Water– is the number one necessity for our survival. We can go long periods with little to no nutrition but hydration is key for keeping our bodies and minds functioning properly. However, bacteria-ridden water is worse than no water at all. So here you are, in a desolate environment with zero running water.
You need it. So, where do you look for it? Survival Life has gathered the 5 top ways to find water sources. We recommend that unless you are sure it is fresh, you should at least distill it through the basic boiling method.
Here is Survival Life’s water-finding “PRIDD” system.
5 Easy Ways to Find Water Sources Through “PRIDD” System”
You may have to do some searching but look for puddles in various areas and crevices of nature. Where you see a lot of green, there is hope.
If you are mountainside, you may luck out and find a natural spring. Keep in mind, if you find a puddle of water and are not sure how long it has been sitting, you will need to purify it as it can be contaminated.
This is the best source of water that you can get when stuck somewhere remote. Gather as many containers as you can with whatever gear you have or create a makeshift collection system with anything you can hollow out with a knife. If you have a tarp, set it up on an angle to collect the rainwater.
Allow it to pour down into the containers for more effective collecting. No tarp? Look for large leaves or even smooth pieces of bark that can be rigged to the containers. Having some sort of catch system will help you collect more water, much quicker than relying on single raindrops alone.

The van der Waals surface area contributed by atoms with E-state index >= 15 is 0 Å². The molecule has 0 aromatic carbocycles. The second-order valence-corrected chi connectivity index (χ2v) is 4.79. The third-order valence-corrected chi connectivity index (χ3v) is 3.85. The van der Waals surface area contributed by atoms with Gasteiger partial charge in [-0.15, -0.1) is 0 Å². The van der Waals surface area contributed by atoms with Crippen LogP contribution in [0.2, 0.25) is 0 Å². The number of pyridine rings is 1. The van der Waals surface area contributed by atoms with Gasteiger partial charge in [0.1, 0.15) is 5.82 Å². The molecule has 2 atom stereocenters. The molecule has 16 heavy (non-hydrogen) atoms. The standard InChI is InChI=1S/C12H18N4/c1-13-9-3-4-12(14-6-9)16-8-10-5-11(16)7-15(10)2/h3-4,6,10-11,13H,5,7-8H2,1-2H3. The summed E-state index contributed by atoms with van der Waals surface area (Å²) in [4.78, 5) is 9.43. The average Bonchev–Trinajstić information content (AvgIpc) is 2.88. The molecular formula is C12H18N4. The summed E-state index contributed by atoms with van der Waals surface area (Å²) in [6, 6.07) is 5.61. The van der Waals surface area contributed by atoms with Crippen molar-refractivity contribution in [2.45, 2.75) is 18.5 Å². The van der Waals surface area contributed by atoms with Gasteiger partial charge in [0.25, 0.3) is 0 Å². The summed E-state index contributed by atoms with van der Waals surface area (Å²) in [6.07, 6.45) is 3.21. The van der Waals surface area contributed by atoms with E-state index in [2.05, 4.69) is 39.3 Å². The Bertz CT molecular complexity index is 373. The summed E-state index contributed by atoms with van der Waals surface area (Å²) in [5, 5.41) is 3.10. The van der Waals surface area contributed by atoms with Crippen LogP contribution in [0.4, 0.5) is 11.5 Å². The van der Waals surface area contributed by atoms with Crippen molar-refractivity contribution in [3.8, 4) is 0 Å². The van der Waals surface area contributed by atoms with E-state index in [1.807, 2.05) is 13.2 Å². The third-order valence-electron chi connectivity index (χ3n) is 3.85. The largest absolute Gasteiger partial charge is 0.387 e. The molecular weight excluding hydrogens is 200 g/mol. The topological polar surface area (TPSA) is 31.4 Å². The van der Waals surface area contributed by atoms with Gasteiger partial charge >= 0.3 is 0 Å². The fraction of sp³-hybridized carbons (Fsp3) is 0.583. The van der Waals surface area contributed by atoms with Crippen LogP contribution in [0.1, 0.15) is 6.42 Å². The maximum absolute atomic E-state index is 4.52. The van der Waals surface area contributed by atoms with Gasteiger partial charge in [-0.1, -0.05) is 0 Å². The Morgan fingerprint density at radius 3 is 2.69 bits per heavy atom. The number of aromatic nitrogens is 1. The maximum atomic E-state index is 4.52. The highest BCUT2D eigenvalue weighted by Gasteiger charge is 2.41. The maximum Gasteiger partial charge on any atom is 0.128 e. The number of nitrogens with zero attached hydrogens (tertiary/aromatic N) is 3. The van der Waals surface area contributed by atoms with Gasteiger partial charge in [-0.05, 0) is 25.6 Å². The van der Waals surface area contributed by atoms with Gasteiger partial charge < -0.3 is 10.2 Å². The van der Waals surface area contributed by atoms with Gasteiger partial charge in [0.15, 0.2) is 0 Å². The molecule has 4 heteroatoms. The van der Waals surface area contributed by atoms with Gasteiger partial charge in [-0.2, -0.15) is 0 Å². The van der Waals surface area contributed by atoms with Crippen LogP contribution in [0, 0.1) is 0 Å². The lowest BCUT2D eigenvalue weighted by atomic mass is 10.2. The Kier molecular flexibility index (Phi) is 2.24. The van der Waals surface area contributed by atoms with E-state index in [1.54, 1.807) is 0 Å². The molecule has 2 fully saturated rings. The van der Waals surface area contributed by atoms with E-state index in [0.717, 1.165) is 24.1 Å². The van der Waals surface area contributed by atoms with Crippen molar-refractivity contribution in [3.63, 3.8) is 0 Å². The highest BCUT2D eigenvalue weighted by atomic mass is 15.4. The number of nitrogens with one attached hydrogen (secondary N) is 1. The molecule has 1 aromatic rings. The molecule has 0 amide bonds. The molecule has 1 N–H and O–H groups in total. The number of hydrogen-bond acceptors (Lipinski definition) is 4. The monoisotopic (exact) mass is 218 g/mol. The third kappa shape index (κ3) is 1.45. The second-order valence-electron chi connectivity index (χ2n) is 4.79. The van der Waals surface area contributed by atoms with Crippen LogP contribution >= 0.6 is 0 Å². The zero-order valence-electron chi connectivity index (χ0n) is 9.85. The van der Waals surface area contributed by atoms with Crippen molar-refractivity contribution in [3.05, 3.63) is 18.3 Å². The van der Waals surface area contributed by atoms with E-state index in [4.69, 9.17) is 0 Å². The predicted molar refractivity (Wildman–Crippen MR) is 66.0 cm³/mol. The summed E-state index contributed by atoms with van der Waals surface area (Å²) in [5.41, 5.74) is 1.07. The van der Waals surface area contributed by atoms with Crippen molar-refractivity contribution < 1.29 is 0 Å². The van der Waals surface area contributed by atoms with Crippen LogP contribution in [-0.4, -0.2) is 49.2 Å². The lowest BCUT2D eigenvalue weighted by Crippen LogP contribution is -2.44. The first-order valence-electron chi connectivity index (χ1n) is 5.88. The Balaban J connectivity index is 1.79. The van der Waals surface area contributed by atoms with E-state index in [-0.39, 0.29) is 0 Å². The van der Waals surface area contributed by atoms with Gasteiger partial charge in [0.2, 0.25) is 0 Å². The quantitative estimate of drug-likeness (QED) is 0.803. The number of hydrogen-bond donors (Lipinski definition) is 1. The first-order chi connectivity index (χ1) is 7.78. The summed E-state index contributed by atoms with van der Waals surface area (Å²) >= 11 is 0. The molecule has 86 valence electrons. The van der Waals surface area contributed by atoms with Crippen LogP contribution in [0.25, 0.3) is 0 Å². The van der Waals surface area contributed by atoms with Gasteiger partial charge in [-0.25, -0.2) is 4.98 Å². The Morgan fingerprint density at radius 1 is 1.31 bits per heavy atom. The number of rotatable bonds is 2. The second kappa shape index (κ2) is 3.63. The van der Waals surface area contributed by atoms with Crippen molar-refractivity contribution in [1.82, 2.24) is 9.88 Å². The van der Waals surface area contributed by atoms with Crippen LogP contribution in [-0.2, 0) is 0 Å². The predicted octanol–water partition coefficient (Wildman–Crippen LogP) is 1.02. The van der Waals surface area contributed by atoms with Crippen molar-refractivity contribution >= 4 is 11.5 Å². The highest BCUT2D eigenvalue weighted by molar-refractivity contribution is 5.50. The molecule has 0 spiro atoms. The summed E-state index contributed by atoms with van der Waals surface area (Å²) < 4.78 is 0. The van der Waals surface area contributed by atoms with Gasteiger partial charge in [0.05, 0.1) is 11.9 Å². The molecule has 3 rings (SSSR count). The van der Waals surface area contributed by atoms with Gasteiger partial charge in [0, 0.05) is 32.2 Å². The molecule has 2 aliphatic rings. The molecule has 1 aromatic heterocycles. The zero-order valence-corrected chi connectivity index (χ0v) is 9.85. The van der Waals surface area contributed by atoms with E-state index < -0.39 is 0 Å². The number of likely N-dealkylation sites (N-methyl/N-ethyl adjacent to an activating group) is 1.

In normal circumstances, you might find yourself avoiding bees at all costs but when in the wild, they are a good sign that water is near.
Bees do not travel more than a few miles from their hive so if you spot bees, water is within that distance. Mosquitoes, flies, and ants are also great indicators that water is nearby. Follow the insects.
Digging a deep hole into wet sand or soil will eventually lead to water. Water sinks slowly when absorbed into the sand and dirt. Keep digging and water will begin to rise from the bottom of the hole you are creating.
This is a morning job. When you wake in the morning, grab a cloth and collect all of the morning moisture from grass, plants, and flowers by running the cloth over it. You will need to wring the dew out into something to utilize the water.
Whenever it doubt, boil the water. Boiling does not remove chemicals from water so don’t mess with shiny or dark-colored residue sitting on top of any water. This could make you very sick. Other water sources might be just fine but it’s always better safe than sorry when relying on the water in unknown territory.
Boiling water is safe and easy if you have a kettle of some sort and the ability to start a fire. Once the water begins to boil, let it boil for an additional 1-3 minutes. If you are at a high altitude, it is recommended you boil your water longer than if you are at a low altitude.
Cover the water and let it cool before drinking. If water is pretty scarce, small sips are best versus drinking it all at once.
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Editor’s Note: This post was originally published on July 19, 2019, and has been updated for quality and relevancy.